Friday, July 24, 2020

Three Anti-Racist Actions YOU Can Take in Your library RIGHT NOW!

"Anti-racism is the active process of identifying and eliminating racism by changing systems, organizational structures, policies and practices and attitudes, so that power is redistributed and shared equitably." - NAC International Perspectives: Women and Global Solidarity

Here are three Anti-racist actions you can take today in your library:

Give your library policies an anti-racist audit.

Form a group from different stakeholders at your library.  

Recruit individuals from the administration of your organization, your union and your HR department--if possible.

Pick a simple policy, practice or procedure to analyze.

Notify any stakeholders who might not be included yet about your intent to audit the policy, practice or procedure.  

Crowdsource your analysis on a zoom whiteboard, or Google Doc, or something that makes collaboration easier. 

Present your findings to the group who owns said policy, practice or procedure.  

Ask for feedback from them on your groups suggestions for anti-racist improvements.

If the analysis is accepted and implemented, ask for a report on the impact these changes have made.

Present this information to your library administration with an executive summary.

Appoint people from marginalized communities to positions in your library.

If you are a hiring manager, find out what it takes to appoint people to positions under your domain.

Form a group from different stakeholders at your library.  

Recruit individuals from the administration of your organization and HR if possible.

Do an analysis of your department's ethnic makeup.

Find qualified candidates for appointment by getting in touch with BCALA, APALA, REFORMA, AILA, CALA, ALA Spectrum and Library Schools.

Work with community organizations to get interns and students from underrepresented groups to come work in your library.  

Provide support in the form of mentorships, affinity groups and antiracism groups--to begin with.

Define racist and other forms of bigotry outside of 'free speech.'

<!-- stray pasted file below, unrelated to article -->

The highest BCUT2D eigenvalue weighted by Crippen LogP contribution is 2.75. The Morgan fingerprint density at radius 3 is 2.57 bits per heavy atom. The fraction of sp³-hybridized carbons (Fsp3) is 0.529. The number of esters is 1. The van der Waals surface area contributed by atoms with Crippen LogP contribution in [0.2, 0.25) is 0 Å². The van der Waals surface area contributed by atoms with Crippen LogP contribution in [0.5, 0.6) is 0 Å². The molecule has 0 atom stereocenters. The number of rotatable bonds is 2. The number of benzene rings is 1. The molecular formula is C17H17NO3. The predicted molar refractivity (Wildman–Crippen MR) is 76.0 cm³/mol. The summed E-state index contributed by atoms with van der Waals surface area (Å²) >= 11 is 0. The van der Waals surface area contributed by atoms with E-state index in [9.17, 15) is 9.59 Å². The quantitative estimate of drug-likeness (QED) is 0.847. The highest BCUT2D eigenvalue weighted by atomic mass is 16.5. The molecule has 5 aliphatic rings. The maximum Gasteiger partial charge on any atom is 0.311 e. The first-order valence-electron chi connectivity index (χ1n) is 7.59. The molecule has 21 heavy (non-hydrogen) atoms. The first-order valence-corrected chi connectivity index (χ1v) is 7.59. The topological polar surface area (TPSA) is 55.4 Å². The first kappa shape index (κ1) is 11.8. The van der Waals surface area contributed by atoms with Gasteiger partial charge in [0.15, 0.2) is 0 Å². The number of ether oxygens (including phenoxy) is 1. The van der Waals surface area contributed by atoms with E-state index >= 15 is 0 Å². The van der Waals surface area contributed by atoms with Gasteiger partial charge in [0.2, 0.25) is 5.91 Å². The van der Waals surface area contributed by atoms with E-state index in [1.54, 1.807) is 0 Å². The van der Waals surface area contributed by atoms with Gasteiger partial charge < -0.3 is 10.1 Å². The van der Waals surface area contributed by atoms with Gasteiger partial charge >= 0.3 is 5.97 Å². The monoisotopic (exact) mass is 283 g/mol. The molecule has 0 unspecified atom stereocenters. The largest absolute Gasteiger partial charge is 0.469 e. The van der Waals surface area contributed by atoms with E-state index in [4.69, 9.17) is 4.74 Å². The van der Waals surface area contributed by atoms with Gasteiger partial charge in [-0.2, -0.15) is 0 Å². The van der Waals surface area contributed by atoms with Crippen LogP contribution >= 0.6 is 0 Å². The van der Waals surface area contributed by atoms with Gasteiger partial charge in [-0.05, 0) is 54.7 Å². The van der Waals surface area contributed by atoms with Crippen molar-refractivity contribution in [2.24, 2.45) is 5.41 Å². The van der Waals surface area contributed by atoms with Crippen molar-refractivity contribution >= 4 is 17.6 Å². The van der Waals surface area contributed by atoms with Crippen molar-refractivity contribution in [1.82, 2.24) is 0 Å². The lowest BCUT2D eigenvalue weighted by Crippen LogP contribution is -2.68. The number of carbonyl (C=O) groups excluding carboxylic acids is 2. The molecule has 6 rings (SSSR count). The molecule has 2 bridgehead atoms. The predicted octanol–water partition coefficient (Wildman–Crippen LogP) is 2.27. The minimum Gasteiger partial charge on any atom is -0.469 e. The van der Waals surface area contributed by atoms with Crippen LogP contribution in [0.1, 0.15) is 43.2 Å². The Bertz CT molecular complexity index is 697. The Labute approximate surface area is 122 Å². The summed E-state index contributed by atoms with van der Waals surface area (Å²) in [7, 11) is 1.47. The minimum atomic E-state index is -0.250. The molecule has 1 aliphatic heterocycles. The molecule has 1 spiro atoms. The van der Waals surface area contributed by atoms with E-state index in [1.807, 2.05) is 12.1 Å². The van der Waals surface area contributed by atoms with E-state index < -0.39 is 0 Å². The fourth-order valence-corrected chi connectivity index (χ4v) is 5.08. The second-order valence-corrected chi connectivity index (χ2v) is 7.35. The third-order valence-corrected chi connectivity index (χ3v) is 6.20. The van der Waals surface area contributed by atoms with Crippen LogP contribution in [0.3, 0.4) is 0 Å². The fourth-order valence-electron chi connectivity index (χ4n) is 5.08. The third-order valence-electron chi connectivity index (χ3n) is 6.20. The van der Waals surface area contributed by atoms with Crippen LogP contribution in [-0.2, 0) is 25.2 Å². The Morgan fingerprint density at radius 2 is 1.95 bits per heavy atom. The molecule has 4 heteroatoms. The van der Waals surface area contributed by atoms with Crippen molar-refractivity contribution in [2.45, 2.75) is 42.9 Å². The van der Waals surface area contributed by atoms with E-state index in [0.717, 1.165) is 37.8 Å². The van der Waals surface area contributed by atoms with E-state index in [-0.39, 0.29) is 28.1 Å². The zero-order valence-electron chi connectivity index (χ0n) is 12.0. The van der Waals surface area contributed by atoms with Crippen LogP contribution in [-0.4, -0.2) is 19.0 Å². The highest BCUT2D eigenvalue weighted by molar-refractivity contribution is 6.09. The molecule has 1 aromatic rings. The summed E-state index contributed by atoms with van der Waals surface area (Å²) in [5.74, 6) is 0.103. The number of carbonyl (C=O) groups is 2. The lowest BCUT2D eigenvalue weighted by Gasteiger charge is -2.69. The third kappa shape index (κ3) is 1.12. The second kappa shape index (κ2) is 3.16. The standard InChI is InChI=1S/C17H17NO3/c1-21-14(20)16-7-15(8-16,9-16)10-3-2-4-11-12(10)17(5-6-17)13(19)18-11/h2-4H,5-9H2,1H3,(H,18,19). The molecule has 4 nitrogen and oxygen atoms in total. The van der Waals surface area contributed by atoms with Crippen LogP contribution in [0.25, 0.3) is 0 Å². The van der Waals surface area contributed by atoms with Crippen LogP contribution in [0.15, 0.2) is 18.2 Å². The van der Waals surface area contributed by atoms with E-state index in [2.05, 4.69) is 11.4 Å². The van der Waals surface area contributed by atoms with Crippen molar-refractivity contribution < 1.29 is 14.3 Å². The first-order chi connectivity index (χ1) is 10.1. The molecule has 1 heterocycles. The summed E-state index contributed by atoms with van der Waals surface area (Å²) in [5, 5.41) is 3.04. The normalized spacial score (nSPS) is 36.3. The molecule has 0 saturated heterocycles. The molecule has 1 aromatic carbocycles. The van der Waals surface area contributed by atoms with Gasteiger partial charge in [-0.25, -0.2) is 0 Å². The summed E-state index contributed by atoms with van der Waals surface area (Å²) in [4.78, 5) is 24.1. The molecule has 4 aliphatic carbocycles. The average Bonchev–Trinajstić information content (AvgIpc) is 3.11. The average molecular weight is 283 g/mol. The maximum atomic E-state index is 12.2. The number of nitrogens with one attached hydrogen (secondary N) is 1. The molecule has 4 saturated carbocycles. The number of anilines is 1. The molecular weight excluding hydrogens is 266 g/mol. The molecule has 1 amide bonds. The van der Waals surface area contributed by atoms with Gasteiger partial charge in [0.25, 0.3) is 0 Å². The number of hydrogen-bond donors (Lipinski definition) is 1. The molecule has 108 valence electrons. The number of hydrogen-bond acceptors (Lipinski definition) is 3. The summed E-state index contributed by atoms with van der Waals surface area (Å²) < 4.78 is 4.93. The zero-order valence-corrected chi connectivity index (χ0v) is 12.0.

Many racists like to hide behind the veil of free speech, but racist speech and other forms of harassment are not free speech.  

Come up with a policy that bans racist forms of harassment by explicitly defining actions and words that are racist as such.  

For example, if someone is sending out emails to their organization, or simply individuals in their organization questioning if racism exists should be defined as explicit racist behavior.

Don't assume it is a question of free speech right off the bat.  We have restrictions on our behavior, language and other aspects of our lives while at work.

Racist behavior should not be treated as a special kind of offense--it is an egregious offense and their should be dire consequences.  Racism impacts productivity, 

Use these tactics to create an anti-oppression atmosphere for other marginalized and oppressed groups.

I know that this is a fourth action, but hey--it is necessary.

This is a blog post and is not meant to be comprehensive.  However, I would like comments so I can sharpen my suggestions with your practical insights and constructive criticism.  


My goal is to crowdsource practical ways to implement antiracism policy analysis and antiracism in general into US libraries.  

The time is past for EDI!

We need to work on Anti-oppression and 
Be actively anti-racist!  

Change doesn't happen on it's own, or just by waiting for it to happen.

We can all take active steps toward building the libraries and world we want!

Thursday, July 2, 2020

Librarians with Spines Author Showcase 2: Grace Yamada Interviews kYmberly Keeton

Come hear and interact with two Librarians with Spines: Grace Yamada Interviews kYmberly Keeton about the Black Covid 19 Project, about Hip-Hop and Information Science (kYmberly's chapter was on this).  The conversation will be sure to include aspects of digital citizenship (Grace's chapter was on this topic), books, libraries and more.

Kymberly and Grace from Librarians with Spines

More about the Black Covid-19 Project: 
Keeton--Austin History Center's African American Community Archivist and Librarian was instrumental in organizing and launching Growing Your Roots, the four-day statewide African American genealogy conference earlier this year. But in this case, Keeton is all about the present – specifically about African Americans living through this same pandemic that's sending the AAABF to Zoom this year. She believes their stories matter, and she's collecting them for the Black COVID-19 Index, an independent project she initiated to gather stories, images, audio, and video created by African Americans in response to the coronavirus and these times.  Source: Austin Chronicle
Please sign up for this free event below and we will send you event information: 

Stop AAPI Hate!